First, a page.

PastorRodney’s Weblog

Preaching from the Pulpit of Ephraim Church of the Bible

Exodus 31:12-18; Enter Into Rest

06/24 Exodus 31:12-18; 35:1-3 Sabbath Rest

Six Times in Exodus

Whenever God speaks we should listen. When God repeats himself, we had better pay close attention. But if God were to say something six times, wouldn’t that be an indication that this is something dear to his heart and important for us to hear?

Exodus 31:12-18 is the fourth of six times in Exodus that the Sabbath is addressed.

The first, in chapter 16, came shortly after God saved his people, bringing them out of slavery, conquering their enemies, providing for their needs in the wilderness. When they grumbled, he supplied them with bread from heaven six days out of seven as a test, to see if they would walk in obedience to their God or not. He said:

Exodus 16:23 … “This is what the LORD has commanded: ‘Tomorrow is a day of solemn rest, a holy Sabbath to the LORD; bake what you will bake and boil what you will boil, and all that is left over lay aside to be kept till the morning.”’ …26 Six days you shall gather it, but on the seventh day, which is a Sabbath, there will be none.”

Of course, the people failed the test.

Exodus 16:27 On the seventh day some of the people went out to gather, but they found none. 28 And the LORD said to Moses, “How long will you refuse to keep my commandments and my laws? 29 See! The LORD has given you the Sabbath; therefore on the sixth day he gives you bread for two days. Remain each of you in his place; let no one go out of his place on the seventh day.” 30 So the people rested on the seventh day.

This was before the law was given, and this was a gift! God’s gift to his freed slaves; the gift of rest.

In commandment #4 of the ten commandments, God said:

Exodus 20:8 “Remember the Sabbath day, to keep it holy. 9 Six days you shall labor, and do all your work, 10 but the seventh day is a Sabbath to the LORD your God. On it you shall not do any work, you, or your son, or your daughter, your male servant, or your female servant, or your livestock, or the sojourner who is within your gates. 11 For in six days the LORD made heaven and earth, the sea, and all that is in them, and rested the seventh day. Therefore the LORD blessed the Sabbath day and made it holy.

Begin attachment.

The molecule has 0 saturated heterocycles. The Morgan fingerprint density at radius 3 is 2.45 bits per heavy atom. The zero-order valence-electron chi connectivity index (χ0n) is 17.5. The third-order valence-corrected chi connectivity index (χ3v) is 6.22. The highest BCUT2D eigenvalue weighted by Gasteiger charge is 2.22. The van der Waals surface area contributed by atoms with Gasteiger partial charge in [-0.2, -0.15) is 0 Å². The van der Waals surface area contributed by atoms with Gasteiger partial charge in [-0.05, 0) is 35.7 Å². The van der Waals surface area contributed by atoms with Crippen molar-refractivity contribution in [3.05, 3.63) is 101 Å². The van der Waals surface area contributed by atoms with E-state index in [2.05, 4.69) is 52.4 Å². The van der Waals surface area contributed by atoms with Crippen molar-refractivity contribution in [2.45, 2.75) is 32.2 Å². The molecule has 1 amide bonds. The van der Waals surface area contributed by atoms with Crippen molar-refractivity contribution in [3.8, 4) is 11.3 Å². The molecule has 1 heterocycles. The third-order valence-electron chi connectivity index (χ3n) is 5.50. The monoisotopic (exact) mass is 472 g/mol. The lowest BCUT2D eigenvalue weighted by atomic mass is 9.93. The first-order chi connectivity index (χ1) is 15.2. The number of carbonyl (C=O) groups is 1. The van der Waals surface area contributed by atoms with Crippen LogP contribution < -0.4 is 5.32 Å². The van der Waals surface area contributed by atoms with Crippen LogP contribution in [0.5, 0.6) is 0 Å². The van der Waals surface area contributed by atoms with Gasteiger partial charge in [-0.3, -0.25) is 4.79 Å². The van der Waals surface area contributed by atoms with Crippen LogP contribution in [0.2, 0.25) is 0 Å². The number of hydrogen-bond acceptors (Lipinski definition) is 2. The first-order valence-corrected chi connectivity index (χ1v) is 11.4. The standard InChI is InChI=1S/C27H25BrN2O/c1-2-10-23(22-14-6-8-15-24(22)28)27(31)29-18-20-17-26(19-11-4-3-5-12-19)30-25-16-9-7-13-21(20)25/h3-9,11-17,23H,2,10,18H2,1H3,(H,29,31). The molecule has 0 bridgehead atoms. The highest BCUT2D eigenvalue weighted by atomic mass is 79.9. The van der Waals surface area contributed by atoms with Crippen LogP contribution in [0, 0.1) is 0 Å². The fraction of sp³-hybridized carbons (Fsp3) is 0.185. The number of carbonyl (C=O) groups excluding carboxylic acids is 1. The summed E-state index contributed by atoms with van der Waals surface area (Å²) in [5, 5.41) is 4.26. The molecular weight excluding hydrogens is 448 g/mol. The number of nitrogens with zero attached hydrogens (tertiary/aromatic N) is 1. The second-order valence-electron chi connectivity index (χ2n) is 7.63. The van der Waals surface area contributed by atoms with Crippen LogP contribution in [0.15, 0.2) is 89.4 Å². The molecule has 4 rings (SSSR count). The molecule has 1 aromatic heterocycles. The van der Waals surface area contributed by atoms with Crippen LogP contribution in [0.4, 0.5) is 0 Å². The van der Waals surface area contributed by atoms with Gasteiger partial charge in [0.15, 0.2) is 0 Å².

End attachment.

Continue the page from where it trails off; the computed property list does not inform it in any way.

In chapter 23, where God is expanding on what life lived in relationship with him should look like, he reiterates:

Exodus 23:12 “Six days you shall do your work, but on the seventh day you shall rest; that your ox and your donkey may have rest, and the son of your servant woman, and the alien, may be refreshed.

Then this passage, here at the end of his instructions for building his tent,the place where he will dwell in the midst of the people, after he designates the workmen who will do the work on the tabernacle, he reminds his people of the primary importance of the Sabbath rest.

Exodus 31:12 And the LORD said to Moses, 13 “You are to speak to the people of Israel and say, ‘Above all you shall keep my Sabbaths, for this is a sign between me and you throughout your generations, that you may know that I, the LORD, sanctify you. 14 You shall keep the Sabbath, because it is holy for you. Everyone who profanes it shall be put to death. Whoever does any work on it, that soul shall be cut off from among his people. 15 Six days shall work be done, but the seventh day is a Sabbath of solemn rest, holy to the LORD. Whoever does any work on the Sabbath day shall be put to death. 16 Therefore the people of Israel shall keep the Sabbath, observing the Sabbath throughout their generations, as a covenant forever. 17 It is a sign forever between me and the people of Israel that in six days the LORD made heaven and earth, and on the seventh day he rested and was refreshed.’” 18 And he gave to Moses, when he had finished speaking with him on Mount Sinai, the two tablets of the testimony, tablets of stone, written with the finger of God.

In chapter 34, after the people violated God’s covenant, after Moses had broken the two tablets, after the people repented and as God was graciously renewing his covenant with his sinful people, he says:

Exodus 34:21 “Six days you shall work, but on the seventh day you shall rest. In plowing time and in harvest you shall rest.

Finally, in chapter 35, as work is about to begin on this portable worship center, a place that in every detail would point to Jesus,

Exodus 35:1 Moses assembled all the congregation of the people of Israel and said to them, “These are the things that the LORD has commanded you to do. 2 Six days work shall be done, but on the seventh day you shall have a Sabbath of solemn rest, holy to the LORD. Whoever does any work on it shall be put to death. 3 You shall kindle no fire in all your dwelling places on the Sabbath day.”

This issue of Sabbath rest is apparently very important to God, important enough to repeat it six times in this foundational book of the Old Testament.


When we were in chapter 20, studying God’s ten words to his people, we saw that there are differences of opinion among believers in Jesus on how to apply these scriptures to our lives today. We learned in Galatians 4 that to observe a day as a way to gain favor with God would be turning away from the grace of Christ to a different gospel. We are saved by grace alone, through faith alone, in the finished work of Christ alone, and not by any observance or effort on our part.